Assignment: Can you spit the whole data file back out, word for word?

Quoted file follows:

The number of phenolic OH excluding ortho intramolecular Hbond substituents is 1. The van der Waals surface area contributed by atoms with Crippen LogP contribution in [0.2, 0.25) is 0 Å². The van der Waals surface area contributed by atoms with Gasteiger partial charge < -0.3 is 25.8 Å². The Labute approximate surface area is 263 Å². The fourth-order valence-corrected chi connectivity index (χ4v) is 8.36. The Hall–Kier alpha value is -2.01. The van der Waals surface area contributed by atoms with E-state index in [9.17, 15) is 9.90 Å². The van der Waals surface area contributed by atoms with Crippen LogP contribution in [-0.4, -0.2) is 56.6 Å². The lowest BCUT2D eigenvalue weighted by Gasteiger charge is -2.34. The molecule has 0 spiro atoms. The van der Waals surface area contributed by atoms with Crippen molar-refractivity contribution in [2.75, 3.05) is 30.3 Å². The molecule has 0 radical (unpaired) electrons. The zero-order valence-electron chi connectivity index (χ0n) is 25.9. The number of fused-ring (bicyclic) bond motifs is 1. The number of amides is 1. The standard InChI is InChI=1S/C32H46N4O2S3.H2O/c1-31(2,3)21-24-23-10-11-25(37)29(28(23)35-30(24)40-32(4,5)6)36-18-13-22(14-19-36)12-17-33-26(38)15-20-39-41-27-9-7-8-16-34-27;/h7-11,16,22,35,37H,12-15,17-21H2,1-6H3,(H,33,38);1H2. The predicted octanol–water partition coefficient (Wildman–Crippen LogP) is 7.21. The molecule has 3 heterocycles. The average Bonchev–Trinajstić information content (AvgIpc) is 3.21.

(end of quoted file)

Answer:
The number of phenolic OH excluding ortho intramolecular Hbond substituents is 1. The van der Waals surface area contributed by atoms with Crippen LogP contribution in [0.2, 0.25) is 0 Å². The van der Waals surface area contributed by atoms with Gasteiger partial charge < -0.3 is 25.8 Å². The Labute approximate surface area is 263 Å². The fourth-order valence-corrected chi connectivity index (χ4v) is 8.36. The Hall–Kier alpha value is -2.01. The van der Waals surface area contributed by atoms with E-state index in [9.17, 15) is 9.90 Å². The van der Waals surface area contributed by atoms with Crippen LogP contribution in [-0.4, -0.2) is 56.6 Å². The lowest BCUT2D eigenvalue weighted by Gasteiger charge is -2.34. The molecule has 0 spiro atoms. The van der Waals surface area contributed by atoms with Crippen molar-refractivity contribution in [2.75, 3.05) is 30.3 Å². The molecule has 0 radical (unpaired) electrons. The zero-order valence-electron chi connectivity index (χ0n) is 25.9. The number of fused-ring (bicyclic) bond motifs is 1. The number of amides is 1. The standard InChI is InChI=1S/C32H46N4O2S3.H2O/c1-31(2,3)21-24-23-10-11-25(37)29(28(23)35-30(24)40-32(4,5)6)36-18-13-22(14-19-36)12-17-33-26(38)15-20-39-41-27-9-7-8-16-34-27;/h7-11,16,22,35,37H,12-15,17-21H2,1-6H3,(H,33,38);1H2. The predicted octanol–water partition coefficient (Wildman–Crippen LogP) is 7.21. The molecule has 3 heterocycles. The average Bonchev–Trinajstić information content (AvgIpc) is 3.21.